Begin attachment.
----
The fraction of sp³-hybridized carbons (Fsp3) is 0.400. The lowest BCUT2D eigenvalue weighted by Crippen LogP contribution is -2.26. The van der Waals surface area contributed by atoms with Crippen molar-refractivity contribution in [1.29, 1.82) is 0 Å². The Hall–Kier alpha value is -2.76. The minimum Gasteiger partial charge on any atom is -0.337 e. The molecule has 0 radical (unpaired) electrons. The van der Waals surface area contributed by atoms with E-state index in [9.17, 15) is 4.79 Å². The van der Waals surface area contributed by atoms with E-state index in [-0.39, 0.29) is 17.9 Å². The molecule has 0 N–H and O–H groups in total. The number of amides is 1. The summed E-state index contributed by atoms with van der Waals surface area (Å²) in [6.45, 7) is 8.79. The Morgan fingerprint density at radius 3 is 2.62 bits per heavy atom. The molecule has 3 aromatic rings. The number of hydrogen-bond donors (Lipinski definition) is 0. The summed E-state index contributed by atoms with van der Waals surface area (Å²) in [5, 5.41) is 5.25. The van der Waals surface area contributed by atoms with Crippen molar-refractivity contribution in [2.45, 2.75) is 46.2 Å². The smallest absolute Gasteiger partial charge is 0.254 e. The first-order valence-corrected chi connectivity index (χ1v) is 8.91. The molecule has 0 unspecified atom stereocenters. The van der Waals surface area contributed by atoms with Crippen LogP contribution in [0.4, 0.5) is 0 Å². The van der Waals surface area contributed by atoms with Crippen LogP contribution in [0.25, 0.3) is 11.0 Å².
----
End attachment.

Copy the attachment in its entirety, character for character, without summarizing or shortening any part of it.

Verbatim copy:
The fraction of sp³-hybridized carbons (Fsp3) is 0.400. The lowest BCUT2D eigenvalue weighted by Crippen LogP contribution is -2.26. The van der Waals surface area contributed by atoms with Crippen molar-refractivity contribution in [1.29, 1.82) is 0 Å². The Hall–Kier alpha value is -2.76. The minimum Gasteiger partial charge on any atom is -0.337 e. The molecule has 0 radical (unpaired) electrons. The van der Waals surface area contributed by atoms with E-state index in [9.17, 15) is 4.79 Å². The van der Waals surface area contributed by atoms with E-state index in [-0.39, 0.29) is 17.9 Å². The molecule has 0 N–H and O–H groups in total. The number of amides is 1. The summed E-state index contributed by atoms with van der Waals surface area (Å²) in [6.45, 7) is 8.79. The Morgan fingerprint density at radius 3 is 2.62 bits per heavy atom. The molecule has 3 aromatic rings. The number of hydrogen-bond donors (Lipinski definition) is 0. The summed E-state index contributed by atoms with van der Waals surface area (Å²) in [5, 5.41) is 5.25. The van der Waals surface area contributed by atoms with Crippen molar-refractivity contribution in [2.45, 2.75) is 46.2 Å². The smallest absolute Gasteiger partial charge is 0.254 e. The first-order valence-corrected chi connectivity index (χ1v) is 8.91. The molecule has 0 unspecified atom stereocenters. The van der Waals surface area contributed by atoms with Crippen LogP contribution in [0.4, 0.5) is 0 Å². The van der Waals surface area contributed by atoms with Crippen LogP contribution in [0.25, 0.3) is 11.0 Å².